For the ABBAtars themselves, work has been extremely complex creating them. Using around 160 motion-capture cameras to capture ABBA’s movements to the smallest twitch, and with the help of just under 1,000 ILM VFX artists over 3 studios, ILM was able to create extremely realistic 3D models of the ABBA members.

Both producers were impressed by ILM’s work. “[Industrial Light & Magic] have literally performed industrial magic. Their work, it’s astonishing. They have created lifelike characters here that have never been seen before. This is the biggest project they’ve ever done. And they do Star Wars… I mean, no one has made better digital copies of human beings ever. So they’re incredible,” marveled Ludvig.

A picture of ABBA in 1974

“They’re not VFX operators, they’re artists. And that’s what’s so special about this. They’re not just rendering shots to a storyboard that has been given to them by a film company. They are part of our creative team,” Svana added. “You’re not putting heads on physical bodies like the Irishman, you’re actually creating a performing real being that is ABBA. So you’re taking ABBA’s body, [their] DNA, their movement DNA, the DNA that [is] the physical signature that makes you who you are… You know the way Agneta raises her eyebrows, you know the way Frida smiles, you know that they’re all very, very unique to them.”

Those models, along with that “DNA” of ABBA, became the foundation for body doubles to dance to, with the help of renown British choreographer Wayne McGregor, CBE.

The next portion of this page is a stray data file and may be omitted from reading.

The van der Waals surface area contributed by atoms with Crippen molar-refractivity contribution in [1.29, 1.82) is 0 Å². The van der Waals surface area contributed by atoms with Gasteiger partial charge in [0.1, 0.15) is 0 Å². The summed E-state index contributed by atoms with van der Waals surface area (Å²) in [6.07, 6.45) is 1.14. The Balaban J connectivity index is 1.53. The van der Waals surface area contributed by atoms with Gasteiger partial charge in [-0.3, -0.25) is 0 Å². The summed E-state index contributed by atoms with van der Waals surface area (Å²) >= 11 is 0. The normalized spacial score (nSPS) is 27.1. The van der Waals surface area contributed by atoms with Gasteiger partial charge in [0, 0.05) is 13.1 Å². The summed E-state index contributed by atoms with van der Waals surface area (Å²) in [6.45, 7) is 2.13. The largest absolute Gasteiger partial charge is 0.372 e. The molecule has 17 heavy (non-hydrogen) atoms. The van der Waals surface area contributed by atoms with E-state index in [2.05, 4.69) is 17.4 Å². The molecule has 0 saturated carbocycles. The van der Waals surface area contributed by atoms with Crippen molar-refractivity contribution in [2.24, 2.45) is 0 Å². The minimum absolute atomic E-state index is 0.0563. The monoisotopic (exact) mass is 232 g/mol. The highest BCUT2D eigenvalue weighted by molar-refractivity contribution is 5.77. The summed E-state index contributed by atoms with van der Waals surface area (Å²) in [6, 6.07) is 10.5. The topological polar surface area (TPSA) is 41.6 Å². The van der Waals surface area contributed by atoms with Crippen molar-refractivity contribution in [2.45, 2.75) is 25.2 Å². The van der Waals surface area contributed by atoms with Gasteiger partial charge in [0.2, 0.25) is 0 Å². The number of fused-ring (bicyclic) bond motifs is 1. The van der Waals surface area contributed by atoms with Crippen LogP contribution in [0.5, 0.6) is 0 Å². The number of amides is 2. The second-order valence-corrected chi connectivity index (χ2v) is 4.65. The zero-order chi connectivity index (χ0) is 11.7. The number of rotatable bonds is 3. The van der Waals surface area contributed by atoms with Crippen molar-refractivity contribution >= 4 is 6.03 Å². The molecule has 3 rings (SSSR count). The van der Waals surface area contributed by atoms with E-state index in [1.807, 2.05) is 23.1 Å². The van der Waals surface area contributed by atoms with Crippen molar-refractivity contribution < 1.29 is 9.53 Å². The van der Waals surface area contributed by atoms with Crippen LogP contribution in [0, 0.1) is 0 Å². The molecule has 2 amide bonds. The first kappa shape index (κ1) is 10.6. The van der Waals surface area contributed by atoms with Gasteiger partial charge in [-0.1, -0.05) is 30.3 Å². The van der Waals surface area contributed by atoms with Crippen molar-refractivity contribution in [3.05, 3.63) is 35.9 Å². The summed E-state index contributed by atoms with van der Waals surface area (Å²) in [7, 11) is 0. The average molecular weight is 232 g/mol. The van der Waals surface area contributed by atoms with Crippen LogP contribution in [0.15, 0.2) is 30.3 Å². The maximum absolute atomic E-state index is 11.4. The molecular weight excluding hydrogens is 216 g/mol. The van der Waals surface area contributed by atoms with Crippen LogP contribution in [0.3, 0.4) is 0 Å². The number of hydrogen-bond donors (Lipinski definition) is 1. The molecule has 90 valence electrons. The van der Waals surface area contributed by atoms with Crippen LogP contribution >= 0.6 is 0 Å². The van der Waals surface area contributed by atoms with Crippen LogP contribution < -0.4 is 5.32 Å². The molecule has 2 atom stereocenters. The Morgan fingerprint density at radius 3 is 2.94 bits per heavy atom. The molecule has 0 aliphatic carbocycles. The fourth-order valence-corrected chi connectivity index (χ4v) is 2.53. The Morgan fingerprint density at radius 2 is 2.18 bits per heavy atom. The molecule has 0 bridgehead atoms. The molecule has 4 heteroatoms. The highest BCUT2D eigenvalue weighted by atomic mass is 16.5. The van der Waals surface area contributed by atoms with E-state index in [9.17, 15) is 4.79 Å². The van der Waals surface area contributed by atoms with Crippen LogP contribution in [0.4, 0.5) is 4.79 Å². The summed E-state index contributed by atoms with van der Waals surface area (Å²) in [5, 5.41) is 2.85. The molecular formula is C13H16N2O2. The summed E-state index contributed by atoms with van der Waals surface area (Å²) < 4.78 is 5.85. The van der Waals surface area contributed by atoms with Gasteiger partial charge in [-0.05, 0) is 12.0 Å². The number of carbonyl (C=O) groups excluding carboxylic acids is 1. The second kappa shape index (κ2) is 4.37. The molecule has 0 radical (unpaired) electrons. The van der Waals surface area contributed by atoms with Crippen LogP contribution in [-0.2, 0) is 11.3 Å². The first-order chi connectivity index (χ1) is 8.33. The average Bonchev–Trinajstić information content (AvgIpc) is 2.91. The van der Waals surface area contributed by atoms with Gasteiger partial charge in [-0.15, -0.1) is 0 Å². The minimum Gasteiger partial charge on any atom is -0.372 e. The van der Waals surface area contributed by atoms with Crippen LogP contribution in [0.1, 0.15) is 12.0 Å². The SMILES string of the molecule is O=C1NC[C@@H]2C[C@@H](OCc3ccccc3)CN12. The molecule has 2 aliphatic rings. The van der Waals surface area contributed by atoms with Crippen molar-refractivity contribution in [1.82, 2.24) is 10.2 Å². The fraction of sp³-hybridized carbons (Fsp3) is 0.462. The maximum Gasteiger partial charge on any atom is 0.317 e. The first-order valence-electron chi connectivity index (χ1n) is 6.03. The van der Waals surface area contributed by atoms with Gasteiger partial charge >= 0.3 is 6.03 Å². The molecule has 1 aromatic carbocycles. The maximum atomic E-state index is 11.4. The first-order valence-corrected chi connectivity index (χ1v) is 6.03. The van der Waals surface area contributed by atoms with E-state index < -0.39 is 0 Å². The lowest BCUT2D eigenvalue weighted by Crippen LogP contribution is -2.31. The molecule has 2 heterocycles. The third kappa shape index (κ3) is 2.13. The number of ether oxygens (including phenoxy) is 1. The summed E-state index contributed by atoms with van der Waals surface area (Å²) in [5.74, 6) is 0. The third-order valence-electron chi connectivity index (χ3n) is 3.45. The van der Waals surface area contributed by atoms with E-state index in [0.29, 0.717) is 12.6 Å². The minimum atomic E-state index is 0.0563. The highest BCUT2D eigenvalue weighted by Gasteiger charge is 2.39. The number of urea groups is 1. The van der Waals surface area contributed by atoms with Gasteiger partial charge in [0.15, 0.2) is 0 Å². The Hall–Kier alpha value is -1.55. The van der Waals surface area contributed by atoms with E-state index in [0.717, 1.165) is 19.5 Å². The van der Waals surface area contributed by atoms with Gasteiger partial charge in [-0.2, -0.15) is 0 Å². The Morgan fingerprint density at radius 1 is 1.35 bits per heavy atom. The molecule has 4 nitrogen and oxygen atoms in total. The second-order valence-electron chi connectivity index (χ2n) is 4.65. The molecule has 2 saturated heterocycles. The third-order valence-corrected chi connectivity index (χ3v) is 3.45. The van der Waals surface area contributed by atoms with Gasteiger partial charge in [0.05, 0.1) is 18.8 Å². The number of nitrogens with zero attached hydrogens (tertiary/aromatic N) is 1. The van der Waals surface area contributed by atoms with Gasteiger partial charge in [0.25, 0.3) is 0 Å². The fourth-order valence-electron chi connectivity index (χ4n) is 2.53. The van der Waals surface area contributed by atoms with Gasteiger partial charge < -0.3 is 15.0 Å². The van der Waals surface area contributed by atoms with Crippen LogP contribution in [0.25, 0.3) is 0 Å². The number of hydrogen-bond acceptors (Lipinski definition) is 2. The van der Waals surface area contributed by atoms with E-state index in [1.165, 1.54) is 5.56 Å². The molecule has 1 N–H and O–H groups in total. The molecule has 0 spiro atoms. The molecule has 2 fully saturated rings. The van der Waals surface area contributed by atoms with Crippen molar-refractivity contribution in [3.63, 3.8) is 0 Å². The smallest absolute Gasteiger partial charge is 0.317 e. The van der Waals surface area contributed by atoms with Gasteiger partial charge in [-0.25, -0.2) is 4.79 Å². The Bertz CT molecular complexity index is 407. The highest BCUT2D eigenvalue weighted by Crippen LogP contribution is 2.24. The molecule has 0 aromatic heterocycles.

Svana explained, “[Wayne McGregor] took those performances and he extended them into younger bodies. So we then had body doubles… that rehearsed with him for months… to take on that physical DNA. And it’s done to the nearest finger movement… It’s very, very thought through and then we did the whole thing again, with those bodies, and then we put the two together. So it’s ABBA’s DNA. It’s ABBA’s movement. It is ABBA, but it’s extended into the younger bodies, because obviously, they’re physically performing on stage. And as fantastic as Frida and Agneta are, they’re still between 70 and 75 years old, they can’t run around the stage anymore. And we needed them to do that. So they borrowed body doubles to help them do that.”

However, Ludvig made it clear that while the technology and choreography was absolutely top notch, the underlying focus of the concert was not simply the ABBAtars.

[Industrial Light & Magic] have literally performed industrial magic. Their work, it’s astonishing. They have created lifelike characters here that have never been seen before. This is the biggest project they’ve ever done. And they do Star Wars… I mean, no one has made better digital copies of human beings ever.”

— Ludvig Andersson